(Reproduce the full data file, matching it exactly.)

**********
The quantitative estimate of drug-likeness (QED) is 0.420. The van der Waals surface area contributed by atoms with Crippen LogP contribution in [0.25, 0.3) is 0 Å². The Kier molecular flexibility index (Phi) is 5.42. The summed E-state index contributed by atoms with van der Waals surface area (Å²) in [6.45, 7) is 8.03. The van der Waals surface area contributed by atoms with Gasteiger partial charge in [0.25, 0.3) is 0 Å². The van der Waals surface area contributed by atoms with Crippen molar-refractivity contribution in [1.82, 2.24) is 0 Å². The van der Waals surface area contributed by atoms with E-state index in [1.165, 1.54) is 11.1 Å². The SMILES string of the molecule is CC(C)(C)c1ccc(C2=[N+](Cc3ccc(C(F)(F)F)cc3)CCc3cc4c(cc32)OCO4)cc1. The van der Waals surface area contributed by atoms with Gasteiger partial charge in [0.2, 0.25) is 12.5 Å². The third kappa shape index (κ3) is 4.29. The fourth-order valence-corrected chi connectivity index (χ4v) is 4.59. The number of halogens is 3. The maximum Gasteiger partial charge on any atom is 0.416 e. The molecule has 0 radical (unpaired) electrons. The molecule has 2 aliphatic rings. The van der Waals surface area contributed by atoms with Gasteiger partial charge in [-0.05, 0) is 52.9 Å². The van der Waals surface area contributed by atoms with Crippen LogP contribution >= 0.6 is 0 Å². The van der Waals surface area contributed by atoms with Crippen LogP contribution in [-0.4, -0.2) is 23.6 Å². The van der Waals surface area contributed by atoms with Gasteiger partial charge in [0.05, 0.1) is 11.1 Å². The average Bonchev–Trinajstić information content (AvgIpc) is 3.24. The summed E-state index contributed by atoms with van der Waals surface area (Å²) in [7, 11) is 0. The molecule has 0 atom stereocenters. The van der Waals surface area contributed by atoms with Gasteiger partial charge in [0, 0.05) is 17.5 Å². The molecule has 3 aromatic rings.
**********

The quantitative estimate of drug-likeness (QED) is 0.420. The van der Waals surface area contributed by atoms with Crippen LogP contribution in [0.25, 0.3) is 0 Å². The Kier molecular flexibility index (Phi) is 5.42. The summed E-state index contributed by atoms with van der Waals surface area (Å²) in [6.45, 7) is 8.03. The van der Waals surface area contributed by atoms with Gasteiger partial charge in [0.25, 0.3) is 0 Å². The van der Waals surface area contributed by atoms with Crippen molar-refractivity contribution in [1.82, 2.24) is 0 Å². The van der Waals surface area contributed by atoms with E-state index in [1.165, 1.54) is 11.1 Å². The SMILES string of the molecule is CC(C)(C)c1ccc(C2=[N+](Cc3ccc(C(F)(F)F)cc3)CCc3cc4c(cc32)OCO4)cc1. The van der Waals surface area contributed by atoms with Gasteiger partial charge in [0.2, 0.25) is 12.5 Å². The third kappa shape index (κ3) is 4.29. The fourth-order valence-corrected chi connectivity index (χ4v) is 4.59. The number of halogens is 3. The maximum Gasteiger partial charge on any atom is 0.416 e. The molecule has 0 radical (unpaired) electrons. The molecule has 2 aliphatic rings. The van der Waals surface area contributed by atoms with Gasteiger partial charge in [-0.05, 0) is 52.9 Å². The van der Waals surface area contributed by atoms with Crippen LogP contribution >= 0.6 is 0 Å². The van der Waals surface area contributed by atoms with Crippen LogP contribution in [-0.4, -0.2) is 23.6 Å². The van der Waals surface area contributed by atoms with Gasteiger partial charge in [0.05, 0.1) is 11.1 Å². The average Bonchev–Trinajstić information content (AvgIpc) is 3.24. The summed E-state index contributed by atoms with van der Waals surface area (Å²) in [7, 11) is 0. The molecule has 0 atom stereocenters. The van der Waals surface area contributed by atoms with Gasteiger partial charge in [0, 0.05) is 17.5 Å². The molecule has 3 aromatic rings.